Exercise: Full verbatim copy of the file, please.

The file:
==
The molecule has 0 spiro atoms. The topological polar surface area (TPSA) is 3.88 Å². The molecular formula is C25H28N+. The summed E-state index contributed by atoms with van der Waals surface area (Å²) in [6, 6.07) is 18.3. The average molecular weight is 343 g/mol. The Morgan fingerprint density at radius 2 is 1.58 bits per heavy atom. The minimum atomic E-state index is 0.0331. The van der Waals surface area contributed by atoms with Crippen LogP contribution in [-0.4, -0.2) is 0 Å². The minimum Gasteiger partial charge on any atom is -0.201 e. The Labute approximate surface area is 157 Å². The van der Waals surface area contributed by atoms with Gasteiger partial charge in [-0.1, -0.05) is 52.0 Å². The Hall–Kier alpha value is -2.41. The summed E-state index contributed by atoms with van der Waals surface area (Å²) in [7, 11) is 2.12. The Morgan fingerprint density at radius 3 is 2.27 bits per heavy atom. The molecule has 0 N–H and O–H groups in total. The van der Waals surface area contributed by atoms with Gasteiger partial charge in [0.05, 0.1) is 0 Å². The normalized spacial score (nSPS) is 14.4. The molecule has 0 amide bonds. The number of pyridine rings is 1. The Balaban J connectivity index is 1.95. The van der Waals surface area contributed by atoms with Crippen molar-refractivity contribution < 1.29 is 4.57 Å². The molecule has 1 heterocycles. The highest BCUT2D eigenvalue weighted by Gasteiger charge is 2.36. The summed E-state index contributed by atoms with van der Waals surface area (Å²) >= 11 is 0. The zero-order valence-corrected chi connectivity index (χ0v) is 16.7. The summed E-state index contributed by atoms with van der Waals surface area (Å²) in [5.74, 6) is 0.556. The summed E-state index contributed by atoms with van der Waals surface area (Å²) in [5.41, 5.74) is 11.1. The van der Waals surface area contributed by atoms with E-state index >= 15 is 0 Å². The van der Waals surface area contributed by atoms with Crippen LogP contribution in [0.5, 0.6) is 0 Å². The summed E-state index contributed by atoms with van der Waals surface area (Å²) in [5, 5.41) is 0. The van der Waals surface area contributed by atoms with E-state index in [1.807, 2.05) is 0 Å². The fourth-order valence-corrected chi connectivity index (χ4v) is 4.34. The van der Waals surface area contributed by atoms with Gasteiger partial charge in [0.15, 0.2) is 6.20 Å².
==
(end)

The molecule has 0 spiro atoms. The topological polar surface area (TPSA) is 3.88 Å². The molecular formula is C25H28N+. The summed E-state index contributed by atoms with van der Waals surface area (Å²) in [6, 6.07) is 18.3. The average molecular weight is 343 g/mol. The Morgan fingerprint density at radius 2 is 1.58 bits per heavy atom. The minimum atomic E-state index is 0.0331. The van der Waals surface area contributed by atoms with Crippen LogP contribution in [-0.4, -0.2) is 0 Å². The minimum Gasteiger partial charge on any atom is -0.201 e. The Labute approximate surface area is 157 Å². The van der Waals surface area contributed by atoms with Gasteiger partial charge in [-0.1, -0.05) is 52.0 Å². The Hall–Kier alpha value is -2.41. The summed E-state index contributed by atoms with van der Waals surface area (Å²) in [7, 11) is 2.12. The Morgan fingerprint density at radius 3 is 2.27 bits per heavy atom. The molecule has 0 N–H and O–H groups in total. The van der Waals surface area contributed by atoms with Gasteiger partial charge in [0.05, 0.1) is 0 Å². The normalized spacial score (nSPS) is 14.4. The molecule has 0 amide bonds. The number of pyridine rings is 1. The Balaban J connectivity index is 1.95. The van der Waals surface area contributed by atoms with Crippen molar-refractivity contribution < 1.29 is 4.57 Å². The molecule has 1 heterocycles. The highest BCUT2D eigenvalue weighted by Gasteiger charge is 2.36. The summed E-state index contributed by atoms with van der Waals surface area (Å²) >= 11 is 0. The zero-order valence-corrected chi connectivity index (χ0v) is 16.7. The summed E-state index contributed by atoms with van der Waals surface area (Å²) in [5.74, 6) is 0.556. The summed E-state index contributed by atoms with van der Waals surface area (Å²) in [5.41, 5.74) is 11.1. The van der Waals surface area contributed by atoms with E-state index >= 15 is 0 Å². The van der Waals surface area contributed by atoms with Crippen LogP contribution in [0.5, 0.6) is 0 Å². The summed E-state index contributed by atoms with van der Waals surface area (Å²) in [5, 5.41) is 0. The van der Waals surface area contributed by atoms with E-state index in [1.807, 2.05) is 0 Å². The fourth-order valence-corrected chi connectivity index (χ4v) is 4.34. The van der Waals surface area contributed by atoms with Gasteiger partial charge in [0.15, 0.2) is 6.20 Å².